Molecular diagnosis of lung cancer in Germany: Heidelberg University Hospital
- 14 February
- Diagnosis & Treatment
The Heidelberg University Hospital is developing new methods for molecular diagnosis of lung cancer in Germany, allowing doctors to prescribe personalized treatment for each patient.
Systematic data on genetic changes in the tumor are the basis of successful targeted therapy.
The team of Professor Albrecht Stenzinger together with the team of Professor Michael Thomas of the Thoraxklinik at Heidelberg University Hospital examined tissue samples from 3,000 patients with lung cancer using a combined analysis of DNA and RNA.
This diagnostics, which goes far beyond modern international diagnostic standards and guidelines, has allowed German scientists to identify patients at high risk at an early stage, to improve treatment and to develop fundamentally new therapeutic approaches.
The analysis of gene mutations is based on the so-called next-generation sequencing method, which includes the simultaneous analysis of millions of DNA and RNA fragments and requires a minimal amount of tissue.
The results of this world's largest study of combined genetic analysis of DNA and RNA in the routine diagnosis of non-small cell lung cancer (NSCLC) were published in the International Journal of Cancer.
Molecular data are crucial in the treatment of lung cancerNew targeted therapies that target specific tumor cell molecules are developing rapidly. This places new demands on molecular diagnostics, which provides important baseline data for treating a particular patient.
According to the professor, in the near future we will see similar developments in the field of immuno-oncology.
“Targeted therapy can be successful only if it is adapted specifically to the tumor of a particular patient,” says Professor Albrecht Stenzinger from the Center for Molecular Pathology.
We are talking about drugs that do not attack cancer itself but activate the immune response.
The new study included 3,000 patients with advanced non-small cell lung cancer (stages IIIb and IV).
Genetic material was analyzed using next-generation sequencing. The analysis included DNA segments that stimulate tumor growth and serve as targets for various targeted drugs (eg, EGFR, BRAF) or include biomarkers that can provide a more accurate prediction of the response to immunotherapy. On the other hand, RNA sequencing was used to analyze the so-called gene fusions, changes that drive tumor growth. Currently, these genetic alterations are a target for tyrosine kinase inhibitors.
According to Professor Stenzinger, the analysis of gene fusions at the RNA level, in contrast to traditional diagnostic methods, is more sensitive and more accurate, because these genes are actually transcribed. They are really active.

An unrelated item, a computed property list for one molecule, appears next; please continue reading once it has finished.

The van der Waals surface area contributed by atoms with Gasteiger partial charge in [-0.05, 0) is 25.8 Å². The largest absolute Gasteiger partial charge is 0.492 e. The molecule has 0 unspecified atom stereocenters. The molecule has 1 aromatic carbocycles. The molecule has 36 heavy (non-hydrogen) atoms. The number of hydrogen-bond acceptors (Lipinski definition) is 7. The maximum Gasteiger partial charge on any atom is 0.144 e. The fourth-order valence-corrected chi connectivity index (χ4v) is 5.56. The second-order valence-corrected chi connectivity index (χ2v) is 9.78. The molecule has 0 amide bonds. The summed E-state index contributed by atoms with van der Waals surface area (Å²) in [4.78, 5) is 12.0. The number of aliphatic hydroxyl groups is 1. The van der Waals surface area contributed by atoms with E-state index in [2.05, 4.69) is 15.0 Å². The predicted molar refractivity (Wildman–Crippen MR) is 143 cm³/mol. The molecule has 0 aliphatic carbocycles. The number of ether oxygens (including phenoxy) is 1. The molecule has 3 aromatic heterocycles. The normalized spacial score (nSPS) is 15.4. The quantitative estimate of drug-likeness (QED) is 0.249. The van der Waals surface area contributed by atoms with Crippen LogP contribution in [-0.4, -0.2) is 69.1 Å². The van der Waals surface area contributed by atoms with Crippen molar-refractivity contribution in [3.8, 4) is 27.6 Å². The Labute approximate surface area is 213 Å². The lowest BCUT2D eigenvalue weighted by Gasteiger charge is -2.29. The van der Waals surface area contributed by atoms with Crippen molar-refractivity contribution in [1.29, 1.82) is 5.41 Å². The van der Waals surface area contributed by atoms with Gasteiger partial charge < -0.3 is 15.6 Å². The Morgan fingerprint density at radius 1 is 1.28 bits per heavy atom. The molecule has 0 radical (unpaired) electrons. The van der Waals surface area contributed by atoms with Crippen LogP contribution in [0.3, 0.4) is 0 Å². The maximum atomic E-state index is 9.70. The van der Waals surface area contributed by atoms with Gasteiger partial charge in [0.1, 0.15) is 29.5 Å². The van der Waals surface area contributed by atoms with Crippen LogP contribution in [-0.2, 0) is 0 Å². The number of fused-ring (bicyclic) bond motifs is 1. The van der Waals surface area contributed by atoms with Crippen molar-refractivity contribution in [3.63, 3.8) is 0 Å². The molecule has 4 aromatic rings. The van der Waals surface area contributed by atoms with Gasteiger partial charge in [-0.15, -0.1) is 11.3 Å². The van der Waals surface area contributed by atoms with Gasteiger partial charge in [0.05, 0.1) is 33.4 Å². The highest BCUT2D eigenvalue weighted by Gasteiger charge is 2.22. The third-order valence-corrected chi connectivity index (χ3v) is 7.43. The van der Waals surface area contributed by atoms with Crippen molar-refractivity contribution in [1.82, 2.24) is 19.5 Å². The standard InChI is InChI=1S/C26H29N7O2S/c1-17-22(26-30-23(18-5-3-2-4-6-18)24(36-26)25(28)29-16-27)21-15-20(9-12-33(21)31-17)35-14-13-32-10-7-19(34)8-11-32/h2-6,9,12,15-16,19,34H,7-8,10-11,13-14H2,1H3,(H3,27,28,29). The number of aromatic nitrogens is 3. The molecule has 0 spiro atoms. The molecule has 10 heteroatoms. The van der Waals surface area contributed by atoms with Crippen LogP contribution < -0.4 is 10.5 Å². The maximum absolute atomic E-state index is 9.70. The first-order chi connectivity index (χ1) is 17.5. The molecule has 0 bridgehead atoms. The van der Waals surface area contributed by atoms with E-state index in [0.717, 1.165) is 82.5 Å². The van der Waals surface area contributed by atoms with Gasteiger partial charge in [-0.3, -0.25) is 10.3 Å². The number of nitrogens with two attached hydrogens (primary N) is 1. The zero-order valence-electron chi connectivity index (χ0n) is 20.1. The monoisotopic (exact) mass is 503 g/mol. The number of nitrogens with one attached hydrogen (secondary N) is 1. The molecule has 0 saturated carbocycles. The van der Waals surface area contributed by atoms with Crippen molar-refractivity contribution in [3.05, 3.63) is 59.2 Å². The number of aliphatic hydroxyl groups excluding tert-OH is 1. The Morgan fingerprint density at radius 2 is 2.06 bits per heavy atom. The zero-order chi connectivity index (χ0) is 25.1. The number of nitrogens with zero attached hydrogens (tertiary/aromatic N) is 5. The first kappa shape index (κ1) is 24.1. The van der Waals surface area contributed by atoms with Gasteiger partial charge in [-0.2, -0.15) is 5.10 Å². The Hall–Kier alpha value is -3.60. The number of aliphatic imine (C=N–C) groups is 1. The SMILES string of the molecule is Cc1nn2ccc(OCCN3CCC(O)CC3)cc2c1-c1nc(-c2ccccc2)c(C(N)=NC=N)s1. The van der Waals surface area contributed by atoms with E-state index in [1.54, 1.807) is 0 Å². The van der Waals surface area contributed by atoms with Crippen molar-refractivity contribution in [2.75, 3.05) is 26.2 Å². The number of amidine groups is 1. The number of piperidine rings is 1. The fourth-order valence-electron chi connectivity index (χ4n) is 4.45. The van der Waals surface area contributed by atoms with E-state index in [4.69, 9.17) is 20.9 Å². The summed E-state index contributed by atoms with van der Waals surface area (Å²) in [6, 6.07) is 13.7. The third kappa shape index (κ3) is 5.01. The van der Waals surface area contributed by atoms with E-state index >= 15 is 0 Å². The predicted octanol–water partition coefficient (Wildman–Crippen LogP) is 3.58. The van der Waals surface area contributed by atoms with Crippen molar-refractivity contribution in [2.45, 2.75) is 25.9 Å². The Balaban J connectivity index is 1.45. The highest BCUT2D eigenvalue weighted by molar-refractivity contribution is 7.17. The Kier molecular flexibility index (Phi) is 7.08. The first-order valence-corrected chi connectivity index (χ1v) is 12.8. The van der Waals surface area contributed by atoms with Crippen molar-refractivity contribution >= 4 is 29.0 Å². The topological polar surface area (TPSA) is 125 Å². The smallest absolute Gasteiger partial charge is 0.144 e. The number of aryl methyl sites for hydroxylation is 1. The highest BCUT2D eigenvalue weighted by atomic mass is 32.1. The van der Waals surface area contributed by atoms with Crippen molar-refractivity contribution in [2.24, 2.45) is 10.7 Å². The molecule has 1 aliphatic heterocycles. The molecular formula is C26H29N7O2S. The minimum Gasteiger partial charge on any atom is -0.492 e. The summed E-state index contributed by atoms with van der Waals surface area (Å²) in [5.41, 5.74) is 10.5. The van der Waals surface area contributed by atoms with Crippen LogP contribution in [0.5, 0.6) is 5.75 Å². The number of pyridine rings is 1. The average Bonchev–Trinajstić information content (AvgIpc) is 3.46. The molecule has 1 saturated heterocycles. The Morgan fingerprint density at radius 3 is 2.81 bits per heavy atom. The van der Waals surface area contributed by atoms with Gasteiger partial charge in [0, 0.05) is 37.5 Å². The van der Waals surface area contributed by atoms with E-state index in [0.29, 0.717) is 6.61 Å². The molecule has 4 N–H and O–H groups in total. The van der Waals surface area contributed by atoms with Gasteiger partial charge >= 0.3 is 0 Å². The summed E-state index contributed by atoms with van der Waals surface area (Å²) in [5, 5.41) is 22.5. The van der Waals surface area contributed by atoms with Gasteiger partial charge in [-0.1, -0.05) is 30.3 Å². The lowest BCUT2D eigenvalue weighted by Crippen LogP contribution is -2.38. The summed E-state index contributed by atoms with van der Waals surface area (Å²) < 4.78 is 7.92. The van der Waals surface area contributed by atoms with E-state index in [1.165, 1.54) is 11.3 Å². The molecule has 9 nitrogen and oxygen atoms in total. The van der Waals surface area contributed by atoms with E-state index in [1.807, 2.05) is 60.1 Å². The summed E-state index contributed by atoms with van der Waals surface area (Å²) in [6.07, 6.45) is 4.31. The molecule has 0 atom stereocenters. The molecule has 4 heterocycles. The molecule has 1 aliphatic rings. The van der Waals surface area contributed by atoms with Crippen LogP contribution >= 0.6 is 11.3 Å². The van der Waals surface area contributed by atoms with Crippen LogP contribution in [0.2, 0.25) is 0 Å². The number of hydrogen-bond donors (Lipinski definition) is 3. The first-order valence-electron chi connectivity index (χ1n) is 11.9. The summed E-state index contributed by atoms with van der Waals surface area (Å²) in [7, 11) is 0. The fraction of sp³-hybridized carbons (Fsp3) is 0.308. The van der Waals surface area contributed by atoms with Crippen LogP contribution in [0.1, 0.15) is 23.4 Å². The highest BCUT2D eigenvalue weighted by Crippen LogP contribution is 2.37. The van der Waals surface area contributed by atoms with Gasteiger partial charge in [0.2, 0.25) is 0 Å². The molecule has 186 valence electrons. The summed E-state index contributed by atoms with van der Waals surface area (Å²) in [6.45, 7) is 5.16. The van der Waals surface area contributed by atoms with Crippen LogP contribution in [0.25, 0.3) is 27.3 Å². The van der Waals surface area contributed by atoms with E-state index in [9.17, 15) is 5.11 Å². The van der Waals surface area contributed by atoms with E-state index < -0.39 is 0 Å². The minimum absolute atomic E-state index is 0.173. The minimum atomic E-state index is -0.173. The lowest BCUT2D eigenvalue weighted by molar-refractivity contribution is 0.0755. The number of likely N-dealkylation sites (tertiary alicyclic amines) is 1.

This allows scientists, among other things, to identify high-risk groups.
Combined DNA / RNA analysis can be performed with the smallest amount of sample as part of routine diagnostics.
“Thanks to a more targeted choice of lung cancer treatment, the response rate to therapy and time without disease progression increases at least three times compared to chemo,” says Professor Michael Thomas.
Germany is a leader in molecular diagnosis of lung cancerLung cancer is the leading cause of cancer death worldwide, with about 85% of all cases of non-small cell lung cancer (NSCLC). Life expectancy at the late stage of the disease, despite modern chemotherapy, is less than 1.5 years. Some patients benefit from treatment with tyrosine kinase inhibitors, others – from immuno-oncological approaches, such as inhibitors of immune control points. To increase life expectancy, innovative therapeutic approaches and more advanced molecular diagnostics are needed.
“Our analyzes allow in-depth study of the molecular basis of each disease. This will not only improve the choice of treatment methods, but also to develop new translational approaches for the future,” says Professor Thomas.
The Center for Molecular Pathology at the Heidelberg University Hospital is one of the leading European institutions in the field of molecular diagnosis of lung cancer. Thanks to the efforts of local scientists, the next-generation sequencing becomes part of the routine diagnosis and can be applied to various tumors.
Colleagues from the National Center for Tumor Diseases (NCT) in Heidelberg, the Freiburg University Hospital and the Lung Disease Centers in Esslingen and Lowenstein were also involved in a recently published project.
As part of a larger project, German researchers are analyzing genetic changes in skin cancer (melanoma), liver cancer, prostate cancer and cancer of unknown origin (CUP).
The University Hospital Heidelberg provides a platform for clinical trials.